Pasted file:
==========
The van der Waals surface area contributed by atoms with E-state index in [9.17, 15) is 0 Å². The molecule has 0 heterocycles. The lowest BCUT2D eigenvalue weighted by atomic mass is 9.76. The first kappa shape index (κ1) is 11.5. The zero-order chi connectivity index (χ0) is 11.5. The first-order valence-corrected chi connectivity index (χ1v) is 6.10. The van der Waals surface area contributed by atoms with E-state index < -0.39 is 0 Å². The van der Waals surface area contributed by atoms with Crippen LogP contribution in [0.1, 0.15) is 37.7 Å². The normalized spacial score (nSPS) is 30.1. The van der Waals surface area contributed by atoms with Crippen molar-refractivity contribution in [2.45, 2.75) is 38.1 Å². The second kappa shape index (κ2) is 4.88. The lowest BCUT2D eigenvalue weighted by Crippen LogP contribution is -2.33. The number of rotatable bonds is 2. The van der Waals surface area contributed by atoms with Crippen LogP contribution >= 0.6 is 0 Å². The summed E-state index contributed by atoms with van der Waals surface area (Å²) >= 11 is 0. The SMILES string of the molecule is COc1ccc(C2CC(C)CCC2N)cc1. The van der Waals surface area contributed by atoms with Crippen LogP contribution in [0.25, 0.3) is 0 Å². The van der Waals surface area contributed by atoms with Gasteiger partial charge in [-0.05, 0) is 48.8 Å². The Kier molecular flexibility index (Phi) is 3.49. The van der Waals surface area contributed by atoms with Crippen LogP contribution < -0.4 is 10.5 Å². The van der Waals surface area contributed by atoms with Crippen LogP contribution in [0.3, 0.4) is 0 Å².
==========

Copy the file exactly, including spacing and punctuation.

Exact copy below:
The van der Waals surface area contributed by atoms with E-state index in [9.17, 15) is 0 Å². The molecule has 0 heterocycles. The lowest BCUT2D eigenvalue weighted by atomic mass is 9.76. The first kappa shape index (κ1) is 11.5. The zero-order chi connectivity index (χ0) is 11.5. The first-order valence-corrected chi connectivity index (χ1v) is 6.10. The van der Waals surface area contributed by atoms with E-state index < -0.39 is 0 Å². The van der Waals surface area contributed by atoms with Crippen LogP contribution in [0.1, 0.15) is 37.7 Å². The normalized spacial score (nSPS) is 30.1. The van der Waals surface area contributed by atoms with Crippen molar-refractivity contribution in [2.45, 2.75) is 38.1 Å². The second kappa shape index (κ2) is 4.88. The lowest BCUT2D eigenvalue weighted by Crippen LogP contribution is -2.33. The number of rotatable bonds is 2. The van der Waals surface area contributed by atoms with Crippen LogP contribution >= 0.6 is 0 Å². The summed E-state index contributed by atoms with van der Waals surface area (Å²) >= 11 is 0. The SMILES string of the molecule is COc1ccc(C2CC(C)CCC2N)cc1. The van der Waals surface area contributed by atoms with Crippen LogP contribution in [0.25, 0.3) is 0 Å². The van der Waals surface area contributed by atoms with Gasteiger partial charge in [-0.05, 0) is 48.8 Å². The Kier molecular flexibility index (Phi) is 3.49. The van der Waals surface area contributed by atoms with Crippen LogP contribution < -0.4 is 10.5 Å². The van der Waals surface area contributed by atoms with Crippen LogP contribution in [0.3, 0.4) is 0 Å².